Rhubarb buds actually begin appearing at 40 degrees, so it’s exploding into growth right now. I planted it last year and it’s taking off in the garden now. The best part is that it takes little care to grow as long as you give it plenty of room, and the stems can be harvested sometimes until mid-summer. Some rhubarbs have red stems, but the most common type has green stems. Both have the same taste. You can purchase roots at garden centers, or you can beg a division from someone who has a healthy plant. I’ve been known to haunt abandoned farms to dig divisions.
Harvest while the plants have robust stems and put the excess in the freezer. Simply chop and put in a freezer bag for use in rhubarb bread and cakes. When stems become slender, stop harvesting and wait until fall. It’s not necessary to remove flower stalks from plants.
Packed with Vitamins A and C, calcium and potassium, the stems are absolutely delicious simply stewed with a little sugar and spooned on top of oatmeal or ice cream. Just remember that the leaves are not edible and can give you a pretty good tummy ache.
Rhubarb bread is a favorite in my house, and I like to combine it with apples for an extra burst of flavor.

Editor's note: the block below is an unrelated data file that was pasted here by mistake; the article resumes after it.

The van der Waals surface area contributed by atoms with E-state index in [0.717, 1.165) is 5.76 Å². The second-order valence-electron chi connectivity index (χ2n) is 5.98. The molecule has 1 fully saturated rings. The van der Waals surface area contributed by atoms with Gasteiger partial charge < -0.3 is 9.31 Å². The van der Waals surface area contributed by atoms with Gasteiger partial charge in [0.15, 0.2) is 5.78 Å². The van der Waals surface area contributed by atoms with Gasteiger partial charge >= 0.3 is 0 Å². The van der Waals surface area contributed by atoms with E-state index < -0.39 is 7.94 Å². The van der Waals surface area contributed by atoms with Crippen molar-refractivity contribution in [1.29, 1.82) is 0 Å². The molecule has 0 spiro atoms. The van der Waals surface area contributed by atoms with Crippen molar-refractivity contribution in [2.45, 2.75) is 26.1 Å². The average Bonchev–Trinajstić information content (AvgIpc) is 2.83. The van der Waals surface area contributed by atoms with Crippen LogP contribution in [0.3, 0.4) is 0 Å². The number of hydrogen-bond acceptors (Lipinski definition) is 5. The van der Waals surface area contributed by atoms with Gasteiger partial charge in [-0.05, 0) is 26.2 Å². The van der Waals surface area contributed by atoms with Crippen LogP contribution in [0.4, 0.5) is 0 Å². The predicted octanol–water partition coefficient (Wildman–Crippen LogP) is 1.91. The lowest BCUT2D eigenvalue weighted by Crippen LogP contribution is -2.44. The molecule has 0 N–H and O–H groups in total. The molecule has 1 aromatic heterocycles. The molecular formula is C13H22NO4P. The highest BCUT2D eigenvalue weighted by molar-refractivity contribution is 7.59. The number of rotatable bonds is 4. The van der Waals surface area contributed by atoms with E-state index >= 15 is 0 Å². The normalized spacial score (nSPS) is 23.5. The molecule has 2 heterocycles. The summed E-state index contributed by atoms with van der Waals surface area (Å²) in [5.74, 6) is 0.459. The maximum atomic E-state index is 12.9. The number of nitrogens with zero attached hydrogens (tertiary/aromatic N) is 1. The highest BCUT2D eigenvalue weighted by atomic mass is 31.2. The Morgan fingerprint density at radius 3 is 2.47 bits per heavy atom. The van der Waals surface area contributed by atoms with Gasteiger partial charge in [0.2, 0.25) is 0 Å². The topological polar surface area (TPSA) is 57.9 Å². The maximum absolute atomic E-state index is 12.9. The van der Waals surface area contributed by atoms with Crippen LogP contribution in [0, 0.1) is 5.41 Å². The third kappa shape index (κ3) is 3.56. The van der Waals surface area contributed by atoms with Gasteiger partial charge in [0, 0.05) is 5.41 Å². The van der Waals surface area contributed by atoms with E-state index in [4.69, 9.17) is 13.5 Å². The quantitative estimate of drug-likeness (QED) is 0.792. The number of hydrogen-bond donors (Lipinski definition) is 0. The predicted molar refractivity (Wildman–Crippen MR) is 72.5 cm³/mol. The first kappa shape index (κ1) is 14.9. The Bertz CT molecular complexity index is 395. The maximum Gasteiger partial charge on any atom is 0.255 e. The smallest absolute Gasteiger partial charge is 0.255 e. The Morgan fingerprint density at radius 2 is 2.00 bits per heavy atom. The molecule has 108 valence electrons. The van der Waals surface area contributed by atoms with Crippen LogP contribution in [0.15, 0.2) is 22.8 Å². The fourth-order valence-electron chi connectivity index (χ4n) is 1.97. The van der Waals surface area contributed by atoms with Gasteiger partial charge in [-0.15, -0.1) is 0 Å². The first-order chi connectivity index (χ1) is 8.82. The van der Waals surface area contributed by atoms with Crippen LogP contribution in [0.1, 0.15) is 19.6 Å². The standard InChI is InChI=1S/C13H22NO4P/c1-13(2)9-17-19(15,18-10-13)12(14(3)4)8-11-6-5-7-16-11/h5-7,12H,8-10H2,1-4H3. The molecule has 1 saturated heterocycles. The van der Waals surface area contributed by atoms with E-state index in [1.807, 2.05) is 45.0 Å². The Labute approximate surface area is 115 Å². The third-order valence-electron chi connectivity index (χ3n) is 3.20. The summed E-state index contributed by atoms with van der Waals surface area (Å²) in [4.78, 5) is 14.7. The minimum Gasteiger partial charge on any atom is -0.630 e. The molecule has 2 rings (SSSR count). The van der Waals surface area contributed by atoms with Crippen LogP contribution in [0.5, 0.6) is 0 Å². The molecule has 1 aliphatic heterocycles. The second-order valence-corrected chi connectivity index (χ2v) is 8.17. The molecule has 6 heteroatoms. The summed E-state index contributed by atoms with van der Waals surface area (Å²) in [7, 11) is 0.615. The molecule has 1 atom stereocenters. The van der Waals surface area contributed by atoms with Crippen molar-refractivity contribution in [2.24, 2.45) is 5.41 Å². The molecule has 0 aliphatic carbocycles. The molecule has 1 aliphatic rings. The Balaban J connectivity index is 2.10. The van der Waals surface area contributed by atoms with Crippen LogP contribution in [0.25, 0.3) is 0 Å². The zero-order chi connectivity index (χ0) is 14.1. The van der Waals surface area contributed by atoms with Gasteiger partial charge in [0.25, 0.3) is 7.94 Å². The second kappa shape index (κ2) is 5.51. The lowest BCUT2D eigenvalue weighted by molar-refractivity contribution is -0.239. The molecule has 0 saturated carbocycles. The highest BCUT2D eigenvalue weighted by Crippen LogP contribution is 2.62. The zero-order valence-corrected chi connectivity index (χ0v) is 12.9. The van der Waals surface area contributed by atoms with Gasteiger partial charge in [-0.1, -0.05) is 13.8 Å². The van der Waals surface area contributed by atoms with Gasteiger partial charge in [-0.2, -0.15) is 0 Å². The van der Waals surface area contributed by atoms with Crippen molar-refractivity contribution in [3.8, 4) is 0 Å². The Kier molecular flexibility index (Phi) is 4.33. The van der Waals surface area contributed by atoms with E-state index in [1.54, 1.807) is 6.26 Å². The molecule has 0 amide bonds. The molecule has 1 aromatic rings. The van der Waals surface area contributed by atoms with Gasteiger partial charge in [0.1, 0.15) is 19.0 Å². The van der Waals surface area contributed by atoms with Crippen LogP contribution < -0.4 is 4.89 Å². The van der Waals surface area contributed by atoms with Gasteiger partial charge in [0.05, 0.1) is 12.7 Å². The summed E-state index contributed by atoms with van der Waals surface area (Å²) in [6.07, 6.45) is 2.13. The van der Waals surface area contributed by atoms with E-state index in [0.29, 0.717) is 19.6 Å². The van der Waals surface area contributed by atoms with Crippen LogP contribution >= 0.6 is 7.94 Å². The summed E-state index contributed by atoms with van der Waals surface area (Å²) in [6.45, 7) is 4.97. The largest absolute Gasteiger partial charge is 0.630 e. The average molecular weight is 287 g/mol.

Rhubarb streusel bread (can be made into muffins as well)
1 1/2 c. packed brown sugar 1/2 c. vegetable oil 1 egg 1 c. buttermilk 1 t. vanilla 2 1/2 c. flour 1 t. baking soda 1 t. salt 1 ½ c. fresh or frozen sliced rhubarb or a combination of rhubarb and grated apples
Note: if rhubarb is frozen, thaw and let drain, discarding the liquid
TOPPING: ½ c. sugar ¼ t. cinnamon 1 T. cold butter
In a mixing bowl, combine brown sugar and oil. Add egg, mix well. Beat in buttermilk and vanilla. Combine the flour, baking soda and salt; stir into brown sugar mixture just until combined. Fold in rhubarb. Pour into two greased 8 x 4 loaf pans or greased muffin tins.
For topping, combine sugar, cinnamon and butter until crumbly; sprinkle over batter. Bake at 350 degrees for 60-65 minutes or until a toothpick inserted near the center comes out clean. Cool for 10 minutes before removing from pans to wire racks. Cut with serrated knife.
Nothing quite says autumn like the scent of cinnamon-laced baking apples wafting through the house on a cool afternoon. Now I love apple pie, but it is much more of a commitment to time and expertise. I can pull off an apple crisp in less than half an hour, without fear of crust failure which is one of my regular mishaps.